Issue 6, May 29, 2012
Aphids are more noticeable this spring, particularly on linden and tulip poplar, than they have been for many years. Since the late 1990's when multicolored Asian lady beetles became numerous in the state, aphid numbers have tended to be low.
Aphids are soft-bodied, pear-shaped insects. There are many species of aphids, with adults ranging from pinhead-sized to 1/4 inch long. On trees, most are closer to pinhead-sized, but a common aphid on willow is one of the largest aphid species. Aphid species vary in color, with green being most common. Even a population of one aphid species on a plant may vary in color, apparently depending on factors such as temperature, crowding, and food quality. Aphids tend to have long, spindly legs and long, slender antennae.
Aphids overwinter as eggs, typically on a plant other than the one where they are common during the summer. These eggs hatch into all wingless females that feed on the winter host and give birth to more aphids. Usually after two to three generations on the winter host, the aphids mature into winged adult females that fly to the summer host. On the summer host, up to 30 generations of aphids are produced, all of them being females that give birth to living young without fertilization. Generations are commonly produced weekly, resulting in huge populations building up.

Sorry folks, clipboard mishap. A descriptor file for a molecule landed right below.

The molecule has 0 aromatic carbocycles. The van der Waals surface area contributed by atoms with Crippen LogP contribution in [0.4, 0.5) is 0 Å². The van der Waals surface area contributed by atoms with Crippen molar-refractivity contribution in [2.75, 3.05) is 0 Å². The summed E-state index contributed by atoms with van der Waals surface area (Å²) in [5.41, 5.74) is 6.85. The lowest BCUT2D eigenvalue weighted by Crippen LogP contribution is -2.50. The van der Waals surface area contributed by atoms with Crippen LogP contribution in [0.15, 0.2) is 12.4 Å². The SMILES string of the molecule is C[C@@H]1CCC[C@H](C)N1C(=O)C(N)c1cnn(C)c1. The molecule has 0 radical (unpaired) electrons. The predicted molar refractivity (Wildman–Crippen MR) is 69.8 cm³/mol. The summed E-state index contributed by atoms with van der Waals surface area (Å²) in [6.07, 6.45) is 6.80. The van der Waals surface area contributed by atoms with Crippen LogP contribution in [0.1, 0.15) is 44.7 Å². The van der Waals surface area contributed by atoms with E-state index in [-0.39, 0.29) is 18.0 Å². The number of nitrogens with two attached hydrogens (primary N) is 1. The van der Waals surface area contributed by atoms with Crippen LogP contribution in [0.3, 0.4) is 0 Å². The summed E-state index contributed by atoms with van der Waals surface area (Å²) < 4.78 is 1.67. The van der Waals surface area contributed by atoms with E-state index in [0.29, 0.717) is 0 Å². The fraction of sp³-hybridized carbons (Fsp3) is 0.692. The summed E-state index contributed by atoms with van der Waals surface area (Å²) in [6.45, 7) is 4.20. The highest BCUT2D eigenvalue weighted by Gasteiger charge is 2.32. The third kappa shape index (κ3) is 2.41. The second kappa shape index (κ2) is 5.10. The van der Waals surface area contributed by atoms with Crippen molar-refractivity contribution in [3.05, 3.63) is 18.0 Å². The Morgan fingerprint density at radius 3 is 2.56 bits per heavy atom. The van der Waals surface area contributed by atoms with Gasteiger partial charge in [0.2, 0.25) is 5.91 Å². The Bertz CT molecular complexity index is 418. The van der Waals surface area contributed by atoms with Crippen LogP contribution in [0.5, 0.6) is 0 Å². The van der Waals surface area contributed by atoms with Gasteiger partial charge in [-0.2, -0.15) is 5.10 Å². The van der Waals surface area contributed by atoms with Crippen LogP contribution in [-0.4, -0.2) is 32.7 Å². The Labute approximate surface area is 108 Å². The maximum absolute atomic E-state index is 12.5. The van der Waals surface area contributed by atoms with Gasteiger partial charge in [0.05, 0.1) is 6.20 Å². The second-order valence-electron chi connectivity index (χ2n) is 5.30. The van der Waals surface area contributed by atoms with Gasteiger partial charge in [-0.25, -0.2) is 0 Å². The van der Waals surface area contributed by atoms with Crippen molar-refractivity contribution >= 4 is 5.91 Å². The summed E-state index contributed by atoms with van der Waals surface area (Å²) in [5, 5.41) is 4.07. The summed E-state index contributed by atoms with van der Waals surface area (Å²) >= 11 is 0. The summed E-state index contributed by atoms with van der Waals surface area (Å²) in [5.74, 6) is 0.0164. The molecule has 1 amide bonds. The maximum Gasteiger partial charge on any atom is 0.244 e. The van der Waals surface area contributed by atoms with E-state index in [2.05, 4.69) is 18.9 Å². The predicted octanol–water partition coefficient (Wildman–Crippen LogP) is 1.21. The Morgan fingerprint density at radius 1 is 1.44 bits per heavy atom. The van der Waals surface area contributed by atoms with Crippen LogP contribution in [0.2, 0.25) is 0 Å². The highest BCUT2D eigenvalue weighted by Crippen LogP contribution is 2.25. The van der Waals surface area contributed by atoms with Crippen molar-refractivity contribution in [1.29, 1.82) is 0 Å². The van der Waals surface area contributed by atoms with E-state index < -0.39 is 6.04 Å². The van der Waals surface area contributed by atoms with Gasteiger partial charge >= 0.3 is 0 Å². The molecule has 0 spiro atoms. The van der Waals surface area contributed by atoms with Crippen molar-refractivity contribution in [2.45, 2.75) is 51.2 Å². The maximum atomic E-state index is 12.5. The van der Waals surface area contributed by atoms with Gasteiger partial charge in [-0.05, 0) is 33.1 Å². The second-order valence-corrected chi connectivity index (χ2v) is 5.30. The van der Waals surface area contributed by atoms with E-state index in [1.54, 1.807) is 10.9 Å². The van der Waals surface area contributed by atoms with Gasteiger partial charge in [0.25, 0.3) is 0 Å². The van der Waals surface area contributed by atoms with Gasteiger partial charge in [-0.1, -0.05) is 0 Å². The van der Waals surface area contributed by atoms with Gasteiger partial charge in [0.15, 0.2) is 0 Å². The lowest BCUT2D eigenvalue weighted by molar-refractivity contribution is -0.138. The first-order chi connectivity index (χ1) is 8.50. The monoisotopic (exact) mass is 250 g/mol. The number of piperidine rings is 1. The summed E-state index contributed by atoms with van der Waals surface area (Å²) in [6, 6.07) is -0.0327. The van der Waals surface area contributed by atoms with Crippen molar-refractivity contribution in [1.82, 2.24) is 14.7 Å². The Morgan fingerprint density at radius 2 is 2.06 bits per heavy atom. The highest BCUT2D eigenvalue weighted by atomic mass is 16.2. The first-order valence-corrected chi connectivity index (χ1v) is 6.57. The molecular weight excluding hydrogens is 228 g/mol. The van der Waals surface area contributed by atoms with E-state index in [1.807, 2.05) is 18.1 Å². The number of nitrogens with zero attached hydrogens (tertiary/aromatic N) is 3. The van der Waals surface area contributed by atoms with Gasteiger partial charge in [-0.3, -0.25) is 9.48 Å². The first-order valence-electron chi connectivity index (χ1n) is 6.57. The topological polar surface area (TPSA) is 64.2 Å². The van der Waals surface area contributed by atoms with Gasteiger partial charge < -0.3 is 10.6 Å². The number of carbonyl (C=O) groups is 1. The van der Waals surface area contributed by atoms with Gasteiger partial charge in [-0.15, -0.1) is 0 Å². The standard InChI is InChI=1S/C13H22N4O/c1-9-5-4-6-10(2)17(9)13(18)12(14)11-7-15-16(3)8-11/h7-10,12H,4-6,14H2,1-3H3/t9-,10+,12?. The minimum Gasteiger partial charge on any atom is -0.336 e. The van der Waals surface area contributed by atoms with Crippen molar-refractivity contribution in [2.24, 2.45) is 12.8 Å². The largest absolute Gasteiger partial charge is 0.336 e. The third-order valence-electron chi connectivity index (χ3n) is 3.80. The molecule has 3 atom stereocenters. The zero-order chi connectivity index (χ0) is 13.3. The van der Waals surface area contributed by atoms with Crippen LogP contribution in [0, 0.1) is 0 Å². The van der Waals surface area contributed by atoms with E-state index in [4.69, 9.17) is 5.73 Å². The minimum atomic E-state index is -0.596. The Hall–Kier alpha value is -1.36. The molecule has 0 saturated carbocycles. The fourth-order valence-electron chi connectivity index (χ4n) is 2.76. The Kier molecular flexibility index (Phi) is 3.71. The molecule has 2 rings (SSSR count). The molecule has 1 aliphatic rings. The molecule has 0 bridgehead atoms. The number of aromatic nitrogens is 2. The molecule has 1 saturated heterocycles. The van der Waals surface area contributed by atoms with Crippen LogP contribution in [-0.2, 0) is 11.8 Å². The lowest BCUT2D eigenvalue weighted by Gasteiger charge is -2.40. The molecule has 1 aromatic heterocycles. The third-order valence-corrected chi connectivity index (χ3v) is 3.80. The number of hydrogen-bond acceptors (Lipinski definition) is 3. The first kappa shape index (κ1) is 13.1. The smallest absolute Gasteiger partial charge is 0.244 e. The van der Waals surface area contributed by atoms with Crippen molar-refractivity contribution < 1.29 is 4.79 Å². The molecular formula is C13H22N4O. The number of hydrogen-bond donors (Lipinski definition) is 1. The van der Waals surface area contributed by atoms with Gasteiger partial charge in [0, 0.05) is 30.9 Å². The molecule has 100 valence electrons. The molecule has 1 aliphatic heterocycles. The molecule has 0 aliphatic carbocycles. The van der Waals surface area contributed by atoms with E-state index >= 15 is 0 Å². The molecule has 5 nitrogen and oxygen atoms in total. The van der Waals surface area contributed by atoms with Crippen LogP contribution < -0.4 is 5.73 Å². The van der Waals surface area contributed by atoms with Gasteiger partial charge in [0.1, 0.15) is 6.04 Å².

Aphid nymphs in crowded conditions are frequently bumped and jostled by nearby aphids. These aphids will mature into wingless females that give birth to nymphs that will develop wings as they mature into adults, allowing them to fly to new, less infested hosts. Lengthening nights towards the end of the growing season cause females to give birth to nymphs that will mature as winged males and females that must mate to reproduce. The aphids fly to their winter host, where the females lay eggs that overwinter.
Typically, about 2 weeks after they become numerous, aphids that are exposed on the leaves and stems are usually controlled by natural enemies, making insecticide application unnecessary in most cases. Not only does the multicolored Asian lady beetle feed on aphids, but so do other lady beetle species, lacewings, syrphid flies, parasitic wasps, and other insects.
Aphids on tree leaf.
It is more common to control aphids due to their sticky honeydew coating sidewalks, cars, lawn furniture, and other objects under infested trees than to control tree damage. Aphids tend to feed near the tips of branches on the young leaves and stems. This feeding can cause the leaves to wrinkle, curl, twist, or become distorted in other ways. Similarly, young, green stems may curl or twist due to aphid feeding. If needed, contact insecticides such as insecticidal soap, summer spray oil, and pyrethroids are effective. The systemic insecticide, imidacloprid (Merit), is also effective against aphids. (Phil Nixon)